The soundtrack is wonderful, which is no surprise considering the return of the extremely talented Daniel Licht to the project. That man sure knows his atmospheric strings, and makes full use of them in Dunwall and Karnaca alike. In-game sound still carries strangely, though. A holdover from the previous game, it doesn’t matter if the person talking is a floor above or below you, the conversation will still sound like it’s happening an inch from your face. At least it makes eavesdropping easier, so you don’t miss a minute of the amazing patter from Karnaca natives. All voice acting, even from random civilians, is superb, though sadly lacking any lines as quotable as in the original Dishonored. If you’re looking for whiskey and cigars, I’m afraid we won’t be gathering for any of those tonight.
The running commentary from the protagonists adds personality which was sorely lacking in the original installment; it’s very Witcher. Comments also change depending on lethality and chaos level, bringing another level of depth, making you feel like you’re affecting not only the world, but your very self.
Your morality and choices have deep and resounding effects from the very start of the game; I don’t know exactly how many permutations the ending has, but it must be in the dozens. And it’s not just a matter of who lives and who dies; there are good and evil people in all walks of life, and Dishonored 2 addresses that. Using the Heart of your dead lover or mother (don’t make that weird), you can hear the secrets of passersby; one guard might be looking after three kids at home, but another once beat a child until they went blind, and while one servant girl might give half her wages to her aging mother, the next one watched her cousin drown and laughed. This grey approach to morality is impressive, and much more in line with the game’s themes than the more black and white incarnation in the first game.
Level design is sprawling and organic, and simulates an open world where there really isn’t one. After a mission that took me three hours, I sprinted from one end to the other in under a minute, so they’re not really that big, but they’re so much fun to explore that you’ll never really notice.
The missions follow the same core structure as before, but feel totally distinct from the original; even with the gameplay staying the same, Dishonored 2 is very much its own game. Almost every level has some unique mechanic, like clockwork rooms, random dust storms, even time travel, but they’re still a joy to play and never feel like gimmicks.
Lengthwise, my first run as a psychopathic Corvo clocked in at around 22 hours, and my second with invisible pacifist Emily is currently sitting on 10; Low Chaos is definitely a slower route. But replayability is the key to truly seeing Dishonored 2, and with levels and themes shifting along with your playstyle, there’s enough variety here to keep players entertained for quite a while. I definitely encourage players to try out both characters and varying approaches, because it becomes a completely different experience.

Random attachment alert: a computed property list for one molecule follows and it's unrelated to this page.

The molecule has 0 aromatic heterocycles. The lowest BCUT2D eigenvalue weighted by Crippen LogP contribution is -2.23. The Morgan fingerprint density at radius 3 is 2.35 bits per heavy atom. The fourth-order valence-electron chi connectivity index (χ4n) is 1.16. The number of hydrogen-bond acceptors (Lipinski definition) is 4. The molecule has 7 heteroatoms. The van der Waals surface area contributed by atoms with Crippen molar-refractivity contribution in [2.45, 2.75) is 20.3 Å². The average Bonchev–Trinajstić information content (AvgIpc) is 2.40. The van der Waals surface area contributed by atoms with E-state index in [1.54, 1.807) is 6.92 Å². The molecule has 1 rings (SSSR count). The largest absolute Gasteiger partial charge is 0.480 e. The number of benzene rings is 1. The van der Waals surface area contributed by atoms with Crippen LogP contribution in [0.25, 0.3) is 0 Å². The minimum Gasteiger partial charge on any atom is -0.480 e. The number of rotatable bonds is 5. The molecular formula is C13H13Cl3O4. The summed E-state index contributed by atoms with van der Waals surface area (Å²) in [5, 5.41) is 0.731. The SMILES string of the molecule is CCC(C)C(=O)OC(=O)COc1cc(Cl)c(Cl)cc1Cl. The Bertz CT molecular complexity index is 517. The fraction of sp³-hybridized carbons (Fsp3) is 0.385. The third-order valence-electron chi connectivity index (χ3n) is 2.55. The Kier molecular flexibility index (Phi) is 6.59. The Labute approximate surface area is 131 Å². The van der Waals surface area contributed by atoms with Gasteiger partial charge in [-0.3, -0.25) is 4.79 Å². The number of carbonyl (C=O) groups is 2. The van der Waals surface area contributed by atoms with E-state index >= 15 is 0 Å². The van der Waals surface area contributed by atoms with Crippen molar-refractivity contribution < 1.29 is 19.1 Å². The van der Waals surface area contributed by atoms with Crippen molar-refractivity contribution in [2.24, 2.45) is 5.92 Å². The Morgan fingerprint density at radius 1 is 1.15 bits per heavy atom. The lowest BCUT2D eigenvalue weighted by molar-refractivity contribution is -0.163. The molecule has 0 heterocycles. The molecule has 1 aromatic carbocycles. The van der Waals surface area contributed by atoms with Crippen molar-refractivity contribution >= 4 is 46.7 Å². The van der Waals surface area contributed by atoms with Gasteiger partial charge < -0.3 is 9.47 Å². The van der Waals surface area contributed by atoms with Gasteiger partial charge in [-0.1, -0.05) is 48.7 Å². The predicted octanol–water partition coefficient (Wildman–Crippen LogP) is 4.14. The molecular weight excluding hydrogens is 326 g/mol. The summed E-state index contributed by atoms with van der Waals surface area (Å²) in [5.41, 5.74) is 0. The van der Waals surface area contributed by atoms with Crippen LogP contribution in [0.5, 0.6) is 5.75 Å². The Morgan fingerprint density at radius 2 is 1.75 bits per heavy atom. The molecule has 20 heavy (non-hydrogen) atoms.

I have criticisms, sure, but they’re almost all inconsequential. The pause menu is ridiculously laggy, with sometimes up to two full seconds between button press and menu appearing, and loading can also be infuriatingly slow on PS4. The Void engine struggles at times with the ambitious intentions Arkane had for it, and ironically this happens most often in the Void, with my machine becoming alarmingly loud during some scripted scenes. I had a couple of framerate drops, but they were rare, and some minor light and shadow issues popped up fairly consistently. One particular bug scared the hell out of me, where bodies would randomly stand up and pose with their arms out like they’re preparing for an Olympic floor routine. None of this is game breaking or even that annoying, but it certainly didn’t help my nerves during tense stealth sections.
In 32 hours, I’ve experienced two crashes, one of those a full system crash. But while worrying, they did not hinder my enjoyment of the game one iota, and I never experienced a glitch that made me consider for a second walking away from the the game.
In the end, I love this game. While it’s a slow starter plotwise, Dishonored 2 builds up wonderfully to a satisfying conclusion, with plenty of memorable challenges along the way. But more than anything else, it’s fun. It’s a gorgeous, deep, enjoyable piece of work, and I highly recommend it if you like stealth, exploration, or cool steampunk Portugal. See you in the Void.